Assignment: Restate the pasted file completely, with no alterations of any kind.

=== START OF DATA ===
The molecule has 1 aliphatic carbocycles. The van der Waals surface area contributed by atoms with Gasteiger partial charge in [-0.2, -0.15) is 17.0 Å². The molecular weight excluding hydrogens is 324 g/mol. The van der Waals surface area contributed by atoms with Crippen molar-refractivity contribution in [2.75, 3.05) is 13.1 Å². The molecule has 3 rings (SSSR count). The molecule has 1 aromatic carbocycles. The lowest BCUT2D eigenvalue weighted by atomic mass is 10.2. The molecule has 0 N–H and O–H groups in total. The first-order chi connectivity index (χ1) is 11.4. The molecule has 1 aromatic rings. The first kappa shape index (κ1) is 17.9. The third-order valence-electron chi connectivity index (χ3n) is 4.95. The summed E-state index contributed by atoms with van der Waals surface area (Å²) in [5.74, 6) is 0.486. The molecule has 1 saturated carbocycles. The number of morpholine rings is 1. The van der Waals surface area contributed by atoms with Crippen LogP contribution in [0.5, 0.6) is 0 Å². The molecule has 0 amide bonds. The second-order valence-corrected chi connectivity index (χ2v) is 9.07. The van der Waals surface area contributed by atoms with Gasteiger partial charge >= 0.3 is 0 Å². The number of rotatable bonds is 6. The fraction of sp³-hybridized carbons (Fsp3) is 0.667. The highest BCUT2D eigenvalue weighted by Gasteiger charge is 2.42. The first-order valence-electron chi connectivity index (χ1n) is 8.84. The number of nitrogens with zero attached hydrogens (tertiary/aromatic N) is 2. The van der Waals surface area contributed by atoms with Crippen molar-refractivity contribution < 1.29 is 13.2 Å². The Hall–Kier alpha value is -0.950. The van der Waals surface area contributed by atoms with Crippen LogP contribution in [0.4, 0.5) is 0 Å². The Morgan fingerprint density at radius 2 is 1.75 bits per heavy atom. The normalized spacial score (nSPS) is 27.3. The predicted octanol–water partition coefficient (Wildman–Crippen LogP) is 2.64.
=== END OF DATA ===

The molecule has 1 aliphatic carbocycles. The van der Waals surface area contributed by atoms with Gasteiger partial charge in [-0.2, -0.15) is 17.0 Å². The molecular weight excluding hydrogens is 324 g/mol. The van der Waals surface area contributed by atoms with Crippen molar-refractivity contribution in [2.75, 3.05) is 13.1 Å². The molecule has 3 rings (SSSR count). The molecule has 1 aromatic carbocycles. The lowest BCUT2D eigenvalue weighted by atomic mass is 10.2. The molecule has 0 N–H and O–H groups in total. The first-order chi connectivity index (χ1) is 11.4. The molecule has 1 aromatic rings. The first kappa shape index (κ1) is 17.9. The third-order valence-electron chi connectivity index (χ3n) is 4.95. The summed E-state index contributed by atoms with van der Waals surface area (Å²) in [5.74, 6) is 0.486. The molecule has 1 saturated carbocycles. The number of morpholine rings is 1. The van der Waals surface area contributed by atoms with Crippen LogP contribution in [0.5, 0.6) is 0 Å². The molecule has 0 amide bonds. The second-order valence-corrected chi connectivity index (χ2v) is 9.07. The van der Waals surface area contributed by atoms with Gasteiger partial charge >= 0.3 is 0 Å². The number of rotatable bonds is 6. The fraction of sp³-hybridized carbons (Fsp3) is 0.667. The highest BCUT2D eigenvalue weighted by Gasteiger charge is 2.42. The first-order valence-electron chi connectivity index (χ1n) is 8.84. The number of nitrogens with zero attached hydrogens (tertiary/aromatic N) is 2. The van der Waals surface area contributed by atoms with Crippen molar-refractivity contribution < 1.29 is 13.2 Å². The Hall–Kier alpha value is -0.950. The van der Waals surface area contributed by atoms with Crippen LogP contribution in [0.4, 0.5) is 0 Å². The Morgan fingerprint density at radius 2 is 1.75 bits per heavy atom. The normalized spacial score (nSPS) is 27.3. The predicted octanol–water partition coefficient (Wildman–Crippen LogP) is 2.64.